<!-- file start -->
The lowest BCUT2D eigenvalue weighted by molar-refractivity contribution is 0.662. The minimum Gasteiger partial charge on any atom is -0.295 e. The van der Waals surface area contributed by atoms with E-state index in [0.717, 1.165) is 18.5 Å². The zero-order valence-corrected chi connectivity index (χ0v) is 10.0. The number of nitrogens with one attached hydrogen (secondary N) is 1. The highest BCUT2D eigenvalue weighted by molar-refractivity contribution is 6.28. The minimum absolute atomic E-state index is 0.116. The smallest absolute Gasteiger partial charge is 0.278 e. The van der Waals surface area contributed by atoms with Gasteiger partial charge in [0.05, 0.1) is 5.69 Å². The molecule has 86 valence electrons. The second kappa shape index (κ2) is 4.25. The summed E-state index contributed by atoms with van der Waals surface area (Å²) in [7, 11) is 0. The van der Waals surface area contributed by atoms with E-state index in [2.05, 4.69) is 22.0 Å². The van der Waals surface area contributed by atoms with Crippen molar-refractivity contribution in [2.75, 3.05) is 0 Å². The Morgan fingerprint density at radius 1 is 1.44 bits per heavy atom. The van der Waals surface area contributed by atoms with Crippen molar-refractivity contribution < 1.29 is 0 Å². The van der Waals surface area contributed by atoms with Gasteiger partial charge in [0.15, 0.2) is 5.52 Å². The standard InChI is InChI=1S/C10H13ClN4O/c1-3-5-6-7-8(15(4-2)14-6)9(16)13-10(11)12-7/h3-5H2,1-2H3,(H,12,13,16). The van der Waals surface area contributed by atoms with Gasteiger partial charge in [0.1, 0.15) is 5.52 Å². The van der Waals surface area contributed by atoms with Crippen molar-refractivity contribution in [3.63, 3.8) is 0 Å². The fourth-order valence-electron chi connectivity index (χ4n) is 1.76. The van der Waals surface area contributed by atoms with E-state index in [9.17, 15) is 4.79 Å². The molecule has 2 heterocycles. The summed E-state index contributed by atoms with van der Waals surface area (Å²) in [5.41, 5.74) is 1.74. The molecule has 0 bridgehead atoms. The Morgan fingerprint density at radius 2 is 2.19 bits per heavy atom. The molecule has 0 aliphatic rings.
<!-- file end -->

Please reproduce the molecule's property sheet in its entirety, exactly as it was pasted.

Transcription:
The lowest BCUT2D eigenvalue weighted by molar-refractivity contribution is 0.662. The minimum Gasteiger partial charge on any atom is -0.295 e. The van der Waals surface area contributed by atoms with E-state index in [0.717, 1.165) is 18.5 Å². The zero-order valence-corrected chi connectivity index (χ0v) is 10.0. The number of nitrogens with one attached hydrogen (secondary N) is 1. The highest BCUT2D eigenvalue weighted by molar-refractivity contribution is 6.28. The minimum absolute atomic E-state index is 0.116. The smallest absolute Gasteiger partial charge is 0.278 e. The van der Waals surface area contributed by atoms with Gasteiger partial charge in [0.05, 0.1) is 5.69 Å². The molecule has 86 valence electrons. The second kappa shape index (κ2) is 4.25. The summed E-state index contributed by atoms with van der Waals surface area (Å²) in [7, 11) is 0. The van der Waals surface area contributed by atoms with E-state index in [2.05, 4.69) is 22.0 Å². The van der Waals surface area contributed by atoms with Crippen molar-refractivity contribution in [2.75, 3.05) is 0 Å². The Morgan fingerprint density at radius 1 is 1.44 bits per heavy atom. The van der Waals surface area contributed by atoms with Crippen molar-refractivity contribution < 1.29 is 0 Å². The van der Waals surface area contributed by atoms with Gasteiger partial charge in [0.15, 0.2) is 5.52 Å². The standard InChI is InChI=1S/C10H13ClN4O/c1-3-5-6-7-8(15(4-2)14-6)9(16)13-10(11)12-7/h3-5H2,1-2H3,(H,12,13,16). The van der Waals surface area contributed by atoms with Gasteiger partial charge in [0.1, 0.15) is 5.52 Å². The van der Waals surface area contributed by atoms with Crippen molar-refractivity contribution in [3.63, 3.8) is 0 Å². The fourth-order valence-electron chi connectivity index (χ4n) is 1.76. The van der Waals surface area contributed by atoms with E-state index in [9.17, 15) is 4.79 Å². The molecule has 2 heterocycles. The summed E-state index contributed by atoms with van der Waals surface area (Å²) in [5.41, 5.74) is 1.74. The molecule has 0 bridgehead atoms. The Morgan fingerprint density at radius 2 is 2.19 bits per heavy atom. The molecule has 0 aliphatic rings.